No doubt you’ve heard plenty about the Zika virus in the news this year. In 2015, Brazil simultaneously experienced an increase in Zika infections and an in the births of babies with microcephaly, a condition in which a baby’s head and brain are smaller than normal. In September 2016, scientists confirmed suspicions that the virus is, in fact, a cause of microcephaly and other birth defects, and the World Health Organization (WHO) declared the virus’ spread and its complications in babies a global health emergency. (Somewhat controversially, the WHO announced that the emergency ended in November.)
Zika virus initially infected non-human primates in Central Africa and was transmitted to humans, by way of mosquitos, in the middle of the 20th century. It was later learned that Zika can also be spread between humans via sexual transmission. Zika’s history mirrors that of human immunodeficiency virus (HIV), which also initially infected only non-human primates in Central Africa and then transmitted to humans in the early part of the 20th century. In the early 1980s, HIV began to rapidly spread among the humans across the world primarily via sexual transmission (though new research has traced its arrival in the United States to even earlier than previously assumed).
Among U.S. states and territories, Puerto Rico has been most affected by Zika. As of November 23, 2016, the total case count in Puerto Rico is now at 31,944 (almost all of which were locally acquired). Florida is thus far the only state in which Zika cases have been acquired locally (i.e., not travel-related, but from local mosquitoes). There have been 950 reported travel-related cases and 232 locally-contracted cases statewide, as of November 22, 2016. To combat the spread of the virus in the region, Florida conducted massive ground and aerial insecticide efforts, albeit amid local protests.
Insecticide does not prevent the spread of disease between humans, though. If the HIV epidemic taught us anything, it’s that there can be dire consequences if we fail to acknowledge and proactively address the sexual transmission of a dangerous illness. “SILENCE = DEATH” was a powerful motto used by the gay community in the mid-1980s and ‘90s to draw attention to the HIV crisis ravaging so many Americans and people around the world. While Zika is not a life-threatening illness for those who contract it, it does have huge implications for pregnancy, childbearing, and infected newborns’ long-term health. A November 22 report from the Centers for Disease Control and Prevention (CDC), for instance, indicated that even Zika-infected babies with normal-sized heads at birth can still exhibit a slowing in head and brain growth and the onset of microcephaly after their delivery.
The first documented sexually transmitted case of Zika in the United States occurred in July 2016 in New York City: a woman who had traveled to a Zika-infected area returned and transmitted the virus to a male partner via condom-less vaginal intercourse. The very next month, an infected but asymptomatic man transmitted the virus to a female partner in Maryland. This case indicated that not all infected individuals may even know they have the virus, and it demonstrated the risks of such a lack of awareness. To date, the CDC has recorded a total of 34 sexually transmitted Zika cases in the United States. (Sexually transmitted cases are not reported for U.S. territories, because it is not possible to determine whether locally transmitted infections occurred from mosquito-borne or sexual transmission.)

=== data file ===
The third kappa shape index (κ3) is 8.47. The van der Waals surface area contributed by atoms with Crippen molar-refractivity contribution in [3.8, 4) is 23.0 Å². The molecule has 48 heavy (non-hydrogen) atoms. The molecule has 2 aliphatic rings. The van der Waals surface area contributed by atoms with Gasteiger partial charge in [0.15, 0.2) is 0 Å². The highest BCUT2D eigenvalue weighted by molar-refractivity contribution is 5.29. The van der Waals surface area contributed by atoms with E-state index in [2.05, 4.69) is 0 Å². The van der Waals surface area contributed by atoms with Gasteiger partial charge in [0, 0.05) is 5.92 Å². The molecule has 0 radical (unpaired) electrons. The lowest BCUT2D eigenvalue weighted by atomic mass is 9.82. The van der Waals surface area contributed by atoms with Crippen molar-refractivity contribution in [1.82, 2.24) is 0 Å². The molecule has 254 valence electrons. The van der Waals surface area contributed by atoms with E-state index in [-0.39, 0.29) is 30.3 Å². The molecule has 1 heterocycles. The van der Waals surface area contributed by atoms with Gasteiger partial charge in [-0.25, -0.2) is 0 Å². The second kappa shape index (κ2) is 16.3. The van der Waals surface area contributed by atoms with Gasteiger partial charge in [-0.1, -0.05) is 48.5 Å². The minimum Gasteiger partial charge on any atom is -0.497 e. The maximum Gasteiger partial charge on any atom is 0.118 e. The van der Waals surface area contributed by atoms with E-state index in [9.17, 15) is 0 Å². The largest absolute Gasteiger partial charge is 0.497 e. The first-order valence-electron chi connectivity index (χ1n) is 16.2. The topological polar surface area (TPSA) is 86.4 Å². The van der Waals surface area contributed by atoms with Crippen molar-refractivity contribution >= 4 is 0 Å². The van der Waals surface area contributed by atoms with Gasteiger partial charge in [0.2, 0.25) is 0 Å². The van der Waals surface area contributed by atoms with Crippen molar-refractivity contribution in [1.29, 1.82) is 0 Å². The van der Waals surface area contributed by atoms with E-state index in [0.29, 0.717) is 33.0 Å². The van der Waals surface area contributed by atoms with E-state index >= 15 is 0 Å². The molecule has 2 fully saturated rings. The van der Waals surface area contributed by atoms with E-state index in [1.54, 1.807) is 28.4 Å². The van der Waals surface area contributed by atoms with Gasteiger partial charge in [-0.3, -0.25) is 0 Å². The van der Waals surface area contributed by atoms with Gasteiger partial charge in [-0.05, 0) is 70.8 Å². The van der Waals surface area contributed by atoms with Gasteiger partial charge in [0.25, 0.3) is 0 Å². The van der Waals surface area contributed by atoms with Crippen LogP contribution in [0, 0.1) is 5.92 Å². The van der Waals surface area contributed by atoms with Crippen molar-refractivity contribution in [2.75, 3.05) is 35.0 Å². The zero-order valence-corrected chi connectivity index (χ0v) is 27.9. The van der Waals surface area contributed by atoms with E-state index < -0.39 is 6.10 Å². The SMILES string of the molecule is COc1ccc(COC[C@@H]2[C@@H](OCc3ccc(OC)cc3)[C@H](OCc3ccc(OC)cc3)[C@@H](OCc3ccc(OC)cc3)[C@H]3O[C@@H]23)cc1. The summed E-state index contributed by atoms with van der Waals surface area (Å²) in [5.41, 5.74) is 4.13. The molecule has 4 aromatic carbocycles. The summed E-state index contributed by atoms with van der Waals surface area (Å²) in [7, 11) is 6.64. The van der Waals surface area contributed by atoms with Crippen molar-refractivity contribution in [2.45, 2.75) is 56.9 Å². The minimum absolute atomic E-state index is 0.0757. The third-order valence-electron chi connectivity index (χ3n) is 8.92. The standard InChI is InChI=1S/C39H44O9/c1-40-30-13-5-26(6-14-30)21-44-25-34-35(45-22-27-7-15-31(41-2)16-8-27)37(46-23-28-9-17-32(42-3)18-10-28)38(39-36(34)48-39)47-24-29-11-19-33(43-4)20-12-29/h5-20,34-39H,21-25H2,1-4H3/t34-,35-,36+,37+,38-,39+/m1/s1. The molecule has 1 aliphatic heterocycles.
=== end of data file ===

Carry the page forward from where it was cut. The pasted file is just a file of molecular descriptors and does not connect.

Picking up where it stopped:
Nevertheless, the federal response to this disease has largely focused on preventing infection in pregnant people (and those attempting to become pregnant) rather than in the general public.
The CDC is advising people of reproductive age who are, or hope to become, pregnant soon (as well as their partners) to avoid regions in which there have been mosquito-acquired Zika cases, and individuals who have traveled to these regions and risked exposure are advised to practice safe sex with their partners for 8 weeks following their return. But this guidance is only helpful for citizens who are intentionally planning their pregnancies, and 45 percent of all pregnancies in the United States are unplanned. Given the preponderance of unplanned pregnancies, and our general lack of knowledge about the long-term effects of Zika on babies, it makes sense to spread a message of infection prevention for all people, regardless of their reproductive plans.
William Smith, former executive director of the National Coalition of STD Directors, said he is “frustrated by the lack of focus on Zika as an STD.” CDC-sponsored signs at airports, he pointed out, refer to avoiding bites and wearing mosquito repellent, but don’t show or mention condoms. The implementation of proven public health practices (e.g., safer-sex education and campaigns, increased condom availability) will be critical in curbing sexual transmission of the Zika virus. These practices conveniently align with effective family planning approaches as well, which will be imperative in preventing future cases of microcephaly and other Zika-related birth defects.
Maryjo Oster, PhD, Research Scientist